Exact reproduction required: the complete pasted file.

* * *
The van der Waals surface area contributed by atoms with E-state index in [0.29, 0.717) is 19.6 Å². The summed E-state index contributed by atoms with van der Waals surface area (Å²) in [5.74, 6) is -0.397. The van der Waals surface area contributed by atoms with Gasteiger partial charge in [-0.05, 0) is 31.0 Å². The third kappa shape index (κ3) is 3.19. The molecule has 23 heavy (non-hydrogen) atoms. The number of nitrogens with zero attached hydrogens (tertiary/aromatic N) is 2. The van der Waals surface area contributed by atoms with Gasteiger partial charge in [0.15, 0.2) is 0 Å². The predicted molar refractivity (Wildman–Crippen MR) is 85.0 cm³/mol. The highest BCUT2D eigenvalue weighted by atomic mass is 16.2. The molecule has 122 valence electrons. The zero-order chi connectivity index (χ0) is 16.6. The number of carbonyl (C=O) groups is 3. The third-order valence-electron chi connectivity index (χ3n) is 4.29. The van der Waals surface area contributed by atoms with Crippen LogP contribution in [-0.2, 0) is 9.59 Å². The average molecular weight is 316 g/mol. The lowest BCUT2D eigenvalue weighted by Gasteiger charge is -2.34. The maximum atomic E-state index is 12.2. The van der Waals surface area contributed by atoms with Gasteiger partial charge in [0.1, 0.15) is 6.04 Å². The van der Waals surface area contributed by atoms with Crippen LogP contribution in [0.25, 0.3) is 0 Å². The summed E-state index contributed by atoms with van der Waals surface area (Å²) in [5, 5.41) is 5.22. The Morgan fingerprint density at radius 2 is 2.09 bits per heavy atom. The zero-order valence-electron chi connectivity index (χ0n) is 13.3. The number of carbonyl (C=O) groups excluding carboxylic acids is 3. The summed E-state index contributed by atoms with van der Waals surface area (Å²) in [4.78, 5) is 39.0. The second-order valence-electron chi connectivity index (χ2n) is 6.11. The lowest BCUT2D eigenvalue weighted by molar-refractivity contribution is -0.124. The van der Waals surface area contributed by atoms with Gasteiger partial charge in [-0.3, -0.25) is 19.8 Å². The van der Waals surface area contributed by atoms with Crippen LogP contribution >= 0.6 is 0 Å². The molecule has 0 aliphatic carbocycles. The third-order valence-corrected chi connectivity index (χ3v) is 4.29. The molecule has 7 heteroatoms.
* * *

The van der Waals surface area contributed by atoms with E-state index in [0.29, 0.717) is 19.6 Å². The summed E-state index contributed by atoms with van der Waals surface area (Å²) in [5.74, 6) is -0.397. The van der Waals surface area contributed by atoms with Gasteiger partial charge in [-0.05, 0) is 31.0 Å². The third kappa shape index (κ3) is 3.19. The molecule has 23 heavy (non-hydrogen) atoms. The number of nitrogens with zero attached hydrogens (tertiary/aromatic N) is 2. The van der Waals surface area contributed by atoms with Gasteiger partial charge in [0.15, 0.2) is 0 Å². The predicted molar refractivity (Wildman–Crippen MR) is 85.0 cm³/mol. The highest BCUT2D eigenvalue weighted by atomic mass is 16.2. The molecule has 122 valence electrons. The zero-order chi connectivity index (χ0) is 16.6. The number of carbonyl (C=O) groups is 3. The third-order valence-electron chi connectivity index (χ3n) is 4.29. The van der Waals surface area contributed by atoms with Crippen LogP contribution in [-0.2, 0) is 9.59 Å². The average molecular weight is 316 g/mol. The lowest BCUT2D eigenvalue weighted by Gasteiger charge is -2.34. The maximum atomic E-state index is 12.2. The van der Waals surface area contributed by atoms with Gasteiger partial charge in [0.1, 0.15) is 6.04 Å². The van der Waals surface area contributed by atoms with Crippen LogP contribution in [0.25, 0.3) is 0 Å². The summed E-state index contributed by atoms with van der Waals surface area (Å²) in [5, 5.41) is 5.22. The Morgan fingerprint density at radius 2 is 2.09 bits per heavy atom. The zero-order valence-electron chi connectivity index (χ0n) is 13.3. The number of carbonyl (C=O) groups excluding carboxylic acids is 3. The summed E-state index contributed by atoms with van der Waals surface area (Å²) in [4.78, 5) is 39.0. The second-order valence-electron chi connectivity index (χ2n) is 6.11. The lowest BCUT2D eigenvalue weighted by molar-refractivity contribution is -0.124. The van der Waals surface area contributed by atoms with Gasteiger partial charge in [-0.3, -0.25) is 19.8 Å². The van der Waals surface area contributed by atoms with Crippen LogP contribution >= 0.6 is 0 Å². The molecule has 0 aliphatic carbocycles. The third-order valence-corrected chi connectivity index (χ3v) is 4.29. The molecule has 7 heteroatoms.